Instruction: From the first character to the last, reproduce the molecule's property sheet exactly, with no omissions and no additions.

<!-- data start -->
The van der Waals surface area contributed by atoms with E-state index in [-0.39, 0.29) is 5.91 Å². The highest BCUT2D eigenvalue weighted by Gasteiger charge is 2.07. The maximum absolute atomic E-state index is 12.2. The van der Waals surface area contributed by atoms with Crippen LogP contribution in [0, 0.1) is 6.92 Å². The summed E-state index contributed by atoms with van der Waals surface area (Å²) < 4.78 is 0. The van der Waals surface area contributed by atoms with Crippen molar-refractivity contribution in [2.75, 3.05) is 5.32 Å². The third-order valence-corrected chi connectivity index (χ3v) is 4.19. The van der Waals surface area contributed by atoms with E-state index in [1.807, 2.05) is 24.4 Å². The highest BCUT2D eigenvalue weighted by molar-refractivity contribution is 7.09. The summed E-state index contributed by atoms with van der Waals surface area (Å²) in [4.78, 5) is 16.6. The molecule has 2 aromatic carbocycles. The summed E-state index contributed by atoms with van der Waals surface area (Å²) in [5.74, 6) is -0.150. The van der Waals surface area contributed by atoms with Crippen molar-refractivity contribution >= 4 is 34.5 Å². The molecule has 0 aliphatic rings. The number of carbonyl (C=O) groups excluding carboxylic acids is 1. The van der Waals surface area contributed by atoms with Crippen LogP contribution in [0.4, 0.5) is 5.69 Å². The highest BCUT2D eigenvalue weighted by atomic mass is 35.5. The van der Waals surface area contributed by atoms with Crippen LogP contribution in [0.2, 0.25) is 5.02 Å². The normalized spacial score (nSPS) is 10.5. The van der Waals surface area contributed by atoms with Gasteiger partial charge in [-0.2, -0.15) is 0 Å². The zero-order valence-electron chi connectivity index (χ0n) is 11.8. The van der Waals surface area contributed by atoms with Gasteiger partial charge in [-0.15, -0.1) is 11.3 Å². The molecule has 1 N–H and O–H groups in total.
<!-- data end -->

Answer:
The van der Waals surface area contributed by atoms with E-state index in [-0.39, 0.29) is 5.91 Å². The highest BCUT2D eigenvalue weighted by Gasteiger charge is 2.07. The maximum absolute atomic E-state index is 12.2. The van der Waals surface area contributed by atoms with Crippen LogP contribution in [0, 0.1) is 6.92 Å². The summed E-state index contributed by atoms with van der Waals surface area (Å²) < 4.78 is 0. The van der Waals surface area contributed by atoms with Crippen molar-refractivity contribution in [2.75, 3.05) is 5.32 Å². The third-order valence-corrected chi connectivity index (χ3v) is 4.19. The van der Waals surface area contributed by atoms with E-state index in [1.807, 2.05) is 24.4 Å². The highest BCUT2D eigenvalue weighted by molar-refractivity contribution is 7.09. The summed E-state index contributed by atoms with van der Waals surface area (Å²) in [4.78, 5) is 16.6. The molecule has 2 aromatic carbocycles. The summed E-state index contributed by atoms with van der Waals surface area (Å²) in [5.74, 6) is -0.150. The van der Waals surface area contributed by atoms with Crippen molar-refractivity contribution >= 4 is 34.5 Å². The molecule has 0 aliphatic rings. The number of carbonyl (C=O) groups excluding carboxylic acids is 1. The van der Waals surface area contributed by atoms with Crippen LogP contribution in [0.4, 0.5) is 5.69 Å². The highest BCUT2D eigenvalue weighted by atomic mass is 35.5. The van der Waals surface area contributed by atoms with Crippen LogP contribution in [0.2, 0.25) is 5.02 Å². The normalized spacial score (nSPS) is 10.5. The van der Waals surface area contributed by atoms with Gasteiger partial charge in [-0.2, -0.15) is 0 Å². The zero-order valence-electron chi connectivity index (χ0n) is 11.8. The van der Waals surface area contributed by atoms with Gasteiger partial charge in [-0.15, -0.1) is 11.3 Å². The molecule has 1 N–H and O–H groups in total.